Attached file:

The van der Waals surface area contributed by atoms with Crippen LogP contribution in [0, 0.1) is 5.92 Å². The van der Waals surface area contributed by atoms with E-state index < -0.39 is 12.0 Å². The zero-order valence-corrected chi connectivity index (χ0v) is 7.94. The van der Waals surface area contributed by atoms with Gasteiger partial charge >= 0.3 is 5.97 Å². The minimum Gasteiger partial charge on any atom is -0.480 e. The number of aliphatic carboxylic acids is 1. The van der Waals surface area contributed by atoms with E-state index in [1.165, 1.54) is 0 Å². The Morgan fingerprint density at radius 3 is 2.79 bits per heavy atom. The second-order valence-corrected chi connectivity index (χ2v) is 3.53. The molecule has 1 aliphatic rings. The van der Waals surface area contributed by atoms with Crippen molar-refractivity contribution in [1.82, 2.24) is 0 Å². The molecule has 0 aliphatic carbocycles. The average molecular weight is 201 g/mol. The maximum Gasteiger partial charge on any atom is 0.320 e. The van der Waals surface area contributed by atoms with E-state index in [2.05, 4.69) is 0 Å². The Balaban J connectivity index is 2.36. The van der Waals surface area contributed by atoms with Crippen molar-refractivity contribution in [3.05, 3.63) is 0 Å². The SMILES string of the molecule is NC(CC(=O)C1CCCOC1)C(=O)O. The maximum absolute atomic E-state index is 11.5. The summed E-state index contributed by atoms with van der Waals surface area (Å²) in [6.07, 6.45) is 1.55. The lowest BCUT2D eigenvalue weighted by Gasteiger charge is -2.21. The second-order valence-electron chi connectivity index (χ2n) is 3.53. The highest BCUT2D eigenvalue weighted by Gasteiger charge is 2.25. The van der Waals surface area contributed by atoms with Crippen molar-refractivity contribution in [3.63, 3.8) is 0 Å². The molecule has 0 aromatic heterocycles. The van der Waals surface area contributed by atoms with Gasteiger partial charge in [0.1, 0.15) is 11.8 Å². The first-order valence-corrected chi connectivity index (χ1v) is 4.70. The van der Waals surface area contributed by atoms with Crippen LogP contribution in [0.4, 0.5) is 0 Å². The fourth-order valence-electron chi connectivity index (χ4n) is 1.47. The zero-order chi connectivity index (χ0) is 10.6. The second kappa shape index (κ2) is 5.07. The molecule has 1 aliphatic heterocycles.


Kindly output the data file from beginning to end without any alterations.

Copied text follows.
The van der Waals surface area contributed by atoms with Crippen LogP contribution in [0, 0.1) is 5.92 Å². The van der Waals surface area contributed by atoms with E-state index < -0.39 is 12.0 Å². The zero-order valence-corrected chi connectivity index (χ0v) is 7.94. The van der Waals surface area contributed by atoms with Gasteiger partial charge >= 0.3 is 5.97 Å². The minimum Gasteiger partial charge on any atom is -0.480 e. The number of aliphatic carboxylic acids is 1. The van der Waals surface area contributed by atoms with E-state index in [1.165, 1.54) is 0 Å². The Morgan fingerprint density at radius 3 is 2.79 bits per heavy atom. The second-order valence-corrected chi connectivity index (χ2v) is 3.53. The molecule has 1 aliphatic rings. The van der Waals surface area contributed by atoms with Crippen molar-refractivity contribution in [1.82, 2.24) is 0 Å². The molecule has 0 aliphatic carbocycles. The average molecular weight is 201 g/mol. The maximum Gasteiger partial charge on any atom is 0.320 e. The van der Waals surface area contributed by atoms with E-state index in [2.05, 4.69) is 0 Å². The Balaban J connectivity index is 2.36. The van der Waals surface area contributed by atoms with Crippen molar-refractivity contribution in [3.05, 3.63) is 0 Å². The SMILES string of the molecule is NC(CC(=O)C1CCCOC1)C(=O)O. The maximum absolute atomic E-state index is 11.5. The summed E-state index contributed by atoms with van der Waals surface area (Å²) in [6.07, 6.45) is 1.55. The lowest BCUT2D eigenvalue weighted by Gasteiger charge is -2.21. The second-order valence-electron chi connectivity index (χ2n) is 3.53. The highest BCUT2D eigenvalue weighted by Gasteiger charge is 2.25. The van der Waals surface area contributed by atoms with Crippen molar-refractivity contribution in [3.63, 3.8) is 0 Å². The molecule has 0 aromatic heterocycles. The van der Waals surface area contributed by atoms with Gasteiger partial charge in [0.1, 0.15) is 11.8 Å². The first-order valence-corrected chi connectivity index (χ1v) is 4.70. The van der Waals surface area contributed by atoms with Crippen LogP contribution in [0.4, 0.5) is 0 Å². The fourth-order valence-electron chi connectivity index (χ4n) is 1.47. The zero-order chi connectivity index (χ0) is 10.6. The second kappa shape index (κ2) is 5.07. The molecule has 1 aliphatic heterocycles.